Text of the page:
When I speak and give presentations, people often joke about how I “own the room.”
After years of appearances on TV and radio, hosting and teaching events at the Wright Foundation, it’s probably assumed that I’m over any fear of public speaking that I once held.
Well, I’ll let you in on a little secret. Even still, I occasionally feel stage fright.
I’ve always been outgoing for the most part—I was a cheerleader back in high school. I had to talk my way through many presentations and situations in college and throughout my career. Yet, that fear of public speaking still hits me. I occasionally blush when I’m standing in front of a room. Sometimes, I’ll trip on my words, or worse—trip on the stage—and yes, I get embarrassed.
Here’s the truth, though, the first secret to confidence, on stage or off, is simple: treat yourself with self-compassion. Instead of beating yourself up over a misstep, look at embarrassment or fear as a chance to learn and grow.
Whether we’re trying to overcome a fear of public speaking or any other type of fear, one helpful idea is acknowledging and accepting it. We all feel fear. It’s nothing to be ashamed of or beat yourself up over. Sometimes labeling it as “oh, I’m feeling afraid” can even lessen the potency of the emotion.
We often say, “Name it to tame it,” and when we call out our feelings, they become less scary and more manageable. It’s not that we’re trying to stop whatever we’re feeling, but instead, we’re simply not avoiding our feelings or ignoring them. Instead, we’re honoring them, processing them, and allowing ourselves to experience them without aversion.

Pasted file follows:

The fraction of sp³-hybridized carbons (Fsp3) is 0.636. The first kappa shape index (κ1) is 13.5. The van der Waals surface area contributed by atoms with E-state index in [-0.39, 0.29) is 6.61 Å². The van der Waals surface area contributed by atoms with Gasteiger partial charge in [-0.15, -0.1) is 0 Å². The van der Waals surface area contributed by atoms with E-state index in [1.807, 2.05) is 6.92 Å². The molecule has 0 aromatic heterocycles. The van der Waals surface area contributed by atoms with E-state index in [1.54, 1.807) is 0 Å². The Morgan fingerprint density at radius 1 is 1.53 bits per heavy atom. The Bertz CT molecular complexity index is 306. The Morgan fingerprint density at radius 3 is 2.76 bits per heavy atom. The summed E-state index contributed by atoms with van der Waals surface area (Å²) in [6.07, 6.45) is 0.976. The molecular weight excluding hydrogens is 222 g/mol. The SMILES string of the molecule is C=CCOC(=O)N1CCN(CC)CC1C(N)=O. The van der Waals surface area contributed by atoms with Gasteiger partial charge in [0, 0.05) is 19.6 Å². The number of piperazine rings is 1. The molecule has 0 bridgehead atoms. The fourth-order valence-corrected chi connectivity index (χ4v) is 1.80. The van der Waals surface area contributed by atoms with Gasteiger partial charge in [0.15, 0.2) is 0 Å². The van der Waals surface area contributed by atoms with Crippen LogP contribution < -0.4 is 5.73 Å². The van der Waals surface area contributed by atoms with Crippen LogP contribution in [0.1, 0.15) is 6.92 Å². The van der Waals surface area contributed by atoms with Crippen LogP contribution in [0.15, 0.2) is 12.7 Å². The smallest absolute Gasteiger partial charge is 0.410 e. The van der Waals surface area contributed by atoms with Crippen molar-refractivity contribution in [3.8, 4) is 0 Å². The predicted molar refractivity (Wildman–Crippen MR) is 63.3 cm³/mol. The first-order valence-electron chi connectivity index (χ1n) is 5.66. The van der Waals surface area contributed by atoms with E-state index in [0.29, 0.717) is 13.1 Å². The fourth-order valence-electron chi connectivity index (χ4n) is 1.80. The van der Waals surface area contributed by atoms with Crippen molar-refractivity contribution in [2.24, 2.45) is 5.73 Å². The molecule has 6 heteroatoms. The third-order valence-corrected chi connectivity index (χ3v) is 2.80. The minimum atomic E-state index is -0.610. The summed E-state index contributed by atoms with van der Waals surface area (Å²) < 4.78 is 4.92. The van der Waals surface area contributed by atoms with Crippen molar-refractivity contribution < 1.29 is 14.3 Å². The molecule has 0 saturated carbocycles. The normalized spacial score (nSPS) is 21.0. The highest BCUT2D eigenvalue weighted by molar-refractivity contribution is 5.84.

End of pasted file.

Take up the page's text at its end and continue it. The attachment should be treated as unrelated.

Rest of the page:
Think of our ancestors living in caves. Fear kept them from getting too close to mountain lions. Fear kept them from foraging near the edge of the cliff. Fear protects them, and it continues to protect us.
Fortunately, nowadays, many of us don’t need to avoid mountain lions or forage for food. We live relatively safe lives compared to our ancestors, but we still experience fear. Whenever we feel those familiar feelings of dread coming on, it’s important to acknowledge them and extract the message. We don’t need to beat ourselves up for feeling a “bad emotion” (remember, there are no wrong or “bad” emotions). Instead, acknowledge and examine it. Then, we can tell ourselves, “I’m feeling afraid, and that’s okay.”
We may find it comforting to put a hand on our heart or chest. Feel our body rise and fall with each breath. We may tell ourselves, “It’s okay to feel this way.” Think kind thoughts toward our feelings and speak to ourselves as we would a dear friend.
As we start to acknowledge the emotion, we may also ask, “Why am I feeling this fear? What is stirring up these feelings?” If it’s a fear of public speaking, we may find comfort in reminding ourselves that we’re prepared for the moment. We’re ready to give the presentation. We can encourage ourselves that we know we can do it.
When we’re afraid and even panicked, it isn’t easy to feel engaged. Instead, we want to retreat, hide, or avoid. But if we’re going to own the room, we need to bring ourselves back to the moment. We can ground ourselves by recognizing where we are and how we’re feeling. Ultimately, engaging with ourselves will help us engage with our audience.